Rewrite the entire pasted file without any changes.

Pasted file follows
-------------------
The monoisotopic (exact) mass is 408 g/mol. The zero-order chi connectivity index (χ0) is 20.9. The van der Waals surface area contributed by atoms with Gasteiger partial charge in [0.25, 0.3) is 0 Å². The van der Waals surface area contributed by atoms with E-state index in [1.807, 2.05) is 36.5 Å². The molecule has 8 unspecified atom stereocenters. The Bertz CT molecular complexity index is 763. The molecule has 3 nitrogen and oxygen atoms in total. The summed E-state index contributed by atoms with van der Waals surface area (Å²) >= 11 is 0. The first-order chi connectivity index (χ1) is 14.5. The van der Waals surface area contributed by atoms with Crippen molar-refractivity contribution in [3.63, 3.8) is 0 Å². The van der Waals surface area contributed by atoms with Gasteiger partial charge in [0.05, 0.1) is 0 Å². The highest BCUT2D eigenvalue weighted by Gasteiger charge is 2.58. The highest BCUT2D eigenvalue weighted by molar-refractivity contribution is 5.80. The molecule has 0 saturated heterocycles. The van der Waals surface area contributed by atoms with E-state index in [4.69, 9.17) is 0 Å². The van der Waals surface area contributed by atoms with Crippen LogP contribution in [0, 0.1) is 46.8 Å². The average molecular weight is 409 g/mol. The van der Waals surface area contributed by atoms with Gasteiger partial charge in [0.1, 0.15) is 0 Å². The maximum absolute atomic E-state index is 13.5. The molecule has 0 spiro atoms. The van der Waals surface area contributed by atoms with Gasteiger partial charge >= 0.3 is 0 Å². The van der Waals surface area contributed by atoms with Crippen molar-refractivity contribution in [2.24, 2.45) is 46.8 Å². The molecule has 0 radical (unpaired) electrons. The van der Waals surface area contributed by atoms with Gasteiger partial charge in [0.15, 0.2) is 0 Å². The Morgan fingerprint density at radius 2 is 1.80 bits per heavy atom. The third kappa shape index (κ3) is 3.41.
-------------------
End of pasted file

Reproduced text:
The monoisotopic (exact) mass is 408 g/mol. The zero-order chi connectivity index (χ0) is 20.9. The van der Waals surface area contributed by atoms with Gasteiger partial charge in [0.25, 0.3) is 0 Å². The van der Waals surface area contributed by atoms with E-state index in [1.807, 2.05) is 36.5 Å². The molecule has 8 unspecified atom stereocenters. The Bertz CT molecular complexity index is 763. The molecule has 3 nitrogen and oxygen atoms in total. The summed E-state index contributed by atoms with van der Waals surface area (Å²) >= 11 is 0. The first-order chi connectivity index (χ1) is 14.5. The van der Waals surface area contributed by atoms with Crippen molar-refractivity contribution in [3.63, 3.8) is 0 Å². The van der Waals surface area contributed by atoms with Gasteiger partial charge in [0.05, 0.1) is 0 Å². The highest BCUT2D eigenvalue weighted by Gasteiger charge is 2.58. The highest BCUT2D eigenvalue weighted by molar-refractivity contribution is 5.80. The molecule has 0 saturated heterocycles. The van der Waals surface area contributed by atoms with E-state index in [4.69, 9.17) is 0 Å². The van der Waals surface area contributed by atoms with Crippen LogP contribution in [0, 0.1) is 46.8 Å². The average molecular weight is 409 g/mol. The van der Waals surface area contributed by atoms with Gasteiger partial charge in [0.1, 0.15) is 0 Å². The maximum absolute atomic E-state index is 13.5. The molecule has 0 spiro atoms. The van der Waals surface area contributed by atoms with Gasteiger partial charge >= 0.3 is 0 Å². The van der Waals surface area contributed by atoms with Crippen molar-refractivity contribution in [2.24, 2.45) is 46.8 Å². The molecule has 0 radical (unpaired) electrons. The van der Waals surface area contributed by atoms with Gasteiger partial charge in [0.15, 0.2) is 0 Å². The Morgan fingerprint density at radius 2 is 1.80 bits per heavy atom. The third kappa shape index (κ3) is 3.41.